Washington — Twenty years ago, when Martin Luther King Jr. described his dream of equality , few if any of the vast audience saw equality of the sexes in that vision. Author Betty Friedan had only just published her seminal book ''The Feminine Mystique.'' Women's rights groups were virtually nonexistent.
''Women didn't understand in 1963 that they had any rights,'' recalls Eleanor Holmes Norton, who worked on the staff of Bayard Rustin, organizer of the 1963 march on Washington.
''It certainly didn't cross my mind,'' says Mrs. Norton, now a Georgetown University law professor, and who headed the Equal Employment Opportunity Commission under President Carter.
Now, as marchers prepare to converge on Washington in commemoration of the historic civil rights rally 20 years ago, the mood is different.
March director Walter E. Fauntroy, the District of Columbia's Democratic congressional delegate, maintained this week that every marcher will be a supporter of women's rights. Beside him at a press conference was an official of the Women's Equality Action League.
Among the major speakers at the rally tomorrow will be Judith Goldsmith, president of the National Organization for Women (NOW) and a co-chairman of the march.
''They definitely have reached out,'' said the NOW president of the march organizers. She added in an interview that her group sees the march as an opportunity to reach out to minorities.
''I will talk about women and the fact that women come in all colors and backgrounds,'' she says of her upcoming speech. ''Every movement comes in both sexes, and the success of our movements depends on not fragmenting ourselves in ways that we have in the past.''
As with many feminists, Mrs. Goldsmith came into the women's movement by way of her civil rights and peace activities of the 1960s. ''It was a reasonable extension,'' she says, because women had been fighting for human rights only to discover that those very movements often degraded women.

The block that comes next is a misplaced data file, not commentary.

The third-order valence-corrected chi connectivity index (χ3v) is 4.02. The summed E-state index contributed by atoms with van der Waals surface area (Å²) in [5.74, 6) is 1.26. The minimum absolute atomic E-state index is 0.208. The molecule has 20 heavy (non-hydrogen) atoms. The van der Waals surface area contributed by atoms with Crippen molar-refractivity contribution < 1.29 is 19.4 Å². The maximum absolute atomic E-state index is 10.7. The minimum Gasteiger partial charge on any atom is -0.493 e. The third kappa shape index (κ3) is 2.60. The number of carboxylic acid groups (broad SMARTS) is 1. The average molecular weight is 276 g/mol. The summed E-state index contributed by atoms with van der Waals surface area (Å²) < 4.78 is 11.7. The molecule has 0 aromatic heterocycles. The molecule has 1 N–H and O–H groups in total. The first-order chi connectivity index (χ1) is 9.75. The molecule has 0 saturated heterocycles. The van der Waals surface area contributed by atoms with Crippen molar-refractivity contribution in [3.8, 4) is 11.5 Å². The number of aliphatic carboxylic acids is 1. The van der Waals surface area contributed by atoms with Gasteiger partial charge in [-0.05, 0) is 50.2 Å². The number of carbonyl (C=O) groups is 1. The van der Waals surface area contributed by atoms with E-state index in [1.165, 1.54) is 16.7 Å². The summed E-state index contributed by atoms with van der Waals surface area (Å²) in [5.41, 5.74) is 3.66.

''We really were, by and large, more in coffeemaking than policymaking positions,'' she says, noting that this irony led women to begin their own liberation movement.
''We were treated the only way men really knew how to relate to us 20 years ago,'' Mrs. Goldsmith says. But she adds, ''We learned a great deal from the work in the civil rights movement. I think all of us who were involved felt a powerful commitment.''
One lesson, she says, is that ''we will do (civil rights work) on an equal basis this time.''
Mrs. Norton, noting that her interest in women's rights dates to the late 1960s, also points to the tie between the two movements. Now that women's rights have been articulated, ''it's abundantly clear that these issues cut race lines and are naturally allied to civil rights,'' she says.
The women's movement ''drew much of its ideology and techniques from the experience of black people in seeking civil rights,'' Mrs. Norton says, and it often uses the same legal points to win cases in court.
For its part, the women's movement, despite its lily-white origins, has made inroads among minorities. ''There are no women at any level or race that do not count among them vocal feminists,'' Mrs. Norton says.
''There's been a growing awareness'' among Hispanic women, says Lourdes Miranda, a businesswoman who owns a consulting firm in Bethesda, Md., and who helped found the National Conference of Puerto Rican Women.
She took a path from Puerto Rican civil rights to the women's movement. ''I saw it . . . as a human rights movement which encompassed the rights of women and the rights of minorities and any and all people who were disenfranchised,'' she says.
Law Prof. Douglas Laycock, who recently testified against sex discrimination in pensions before a congressional committee, also equates civil rights and women's rights. ''In terms of the underlying reasons that make racial discrimination so offensive, they are all applicable to sex discrimination,'' he says, although he concedes that his view is disputed by others in his profession.
''For one thing, you can't change a race,'' says the University of Texas law professor. ''There's no way to escape it. . . . Obviously it's the same thing with sex.''
He also maintains that sex, like race, is hardly ever a relevant criteria for legislation.
''Finally, we care so much about race discrimination because there's been so much of it,'' he says. ''The history of restricting women's options and holding them to certain defined and subordinate places is just as pervasive.''